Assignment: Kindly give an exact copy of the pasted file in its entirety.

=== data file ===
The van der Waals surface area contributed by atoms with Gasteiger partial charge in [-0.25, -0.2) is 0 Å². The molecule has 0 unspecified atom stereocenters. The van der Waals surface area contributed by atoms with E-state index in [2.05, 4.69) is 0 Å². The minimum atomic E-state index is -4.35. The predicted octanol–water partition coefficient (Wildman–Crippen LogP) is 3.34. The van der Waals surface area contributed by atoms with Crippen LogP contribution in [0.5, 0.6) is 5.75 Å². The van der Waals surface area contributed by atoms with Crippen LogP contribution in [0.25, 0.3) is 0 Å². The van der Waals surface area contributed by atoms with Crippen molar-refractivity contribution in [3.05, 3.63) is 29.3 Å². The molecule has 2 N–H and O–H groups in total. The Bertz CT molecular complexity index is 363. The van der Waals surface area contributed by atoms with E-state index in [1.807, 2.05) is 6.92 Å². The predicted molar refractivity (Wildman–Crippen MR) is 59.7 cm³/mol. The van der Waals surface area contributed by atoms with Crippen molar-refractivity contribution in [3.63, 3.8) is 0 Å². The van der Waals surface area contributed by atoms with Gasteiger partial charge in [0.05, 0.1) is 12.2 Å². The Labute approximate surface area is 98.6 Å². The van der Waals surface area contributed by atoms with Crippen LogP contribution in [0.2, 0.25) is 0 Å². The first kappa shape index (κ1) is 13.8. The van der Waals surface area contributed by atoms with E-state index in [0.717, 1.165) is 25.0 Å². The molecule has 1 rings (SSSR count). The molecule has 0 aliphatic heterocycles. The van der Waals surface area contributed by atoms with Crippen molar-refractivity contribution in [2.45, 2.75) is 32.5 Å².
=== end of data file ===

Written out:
The van der Waals surface area contributed by atoms with Gasteiger partial charge in [-0.25, -0.2) is 0 Å². The molecule has 0 unspecified atom stereocenters. The van der Waals surface area contributed by atoms with E-state index in [2.05, 4.69) is 0 Å². The minimum atomic E-state index is -4.35. The predicted octanol–water partition coefficient (Wildman–Crippen LogP) is 3.34. The van der Waals surface area contributed by atoms with Crippen LogP contribution in [0.5, 0.6) is 5.75 Å². The van der Waals surface area contributed by atoms with Crippen LogP contribution in [0.25, 0.3) is 0 Å². The van der Waals surface area contributed by atoms with Crippen molar-refractivity contribution in [3.05, 3.63) is 29.3 Å². The molecule has 2 N–H and O–H groups in total. The Bertz CT molecular complexity index is 363. The van der Waals surface area contributed by atoms with E-state index in [1.807, 2.05) is 6.92 Å². The predicted molar refractivity (Wildman–Crippen MR) is 59.7 cm³/mol. The van der Waals surface area contributed by atoms with Crippen molar-refractivity contribution in [3.63, 3.8) is 0 Å². The van der Waals surface area contributed by atoms with Gasteiger partial charge in [0.05, 0.1) is 12.2 Å². The Labute approximate surface area is 98.6 Å². The van der Waals surface area contributed by atoms with Crippen LogP contribution in [0.2, 0.25) is 0 Å². The first kappa shape index (κ1) is 13.8. The van der Waals surface area contributed by atoms with E-state index in [0.717, 1.165) is 25.0 Å². The molecule has 1 rings (SSSR count). The molecule has 0 aliphatic heterocycles. The van der Waals surface area contributed by atoms with Crippen molar-refractivity contribution in [2.45, 2.75) is 32.5 Å².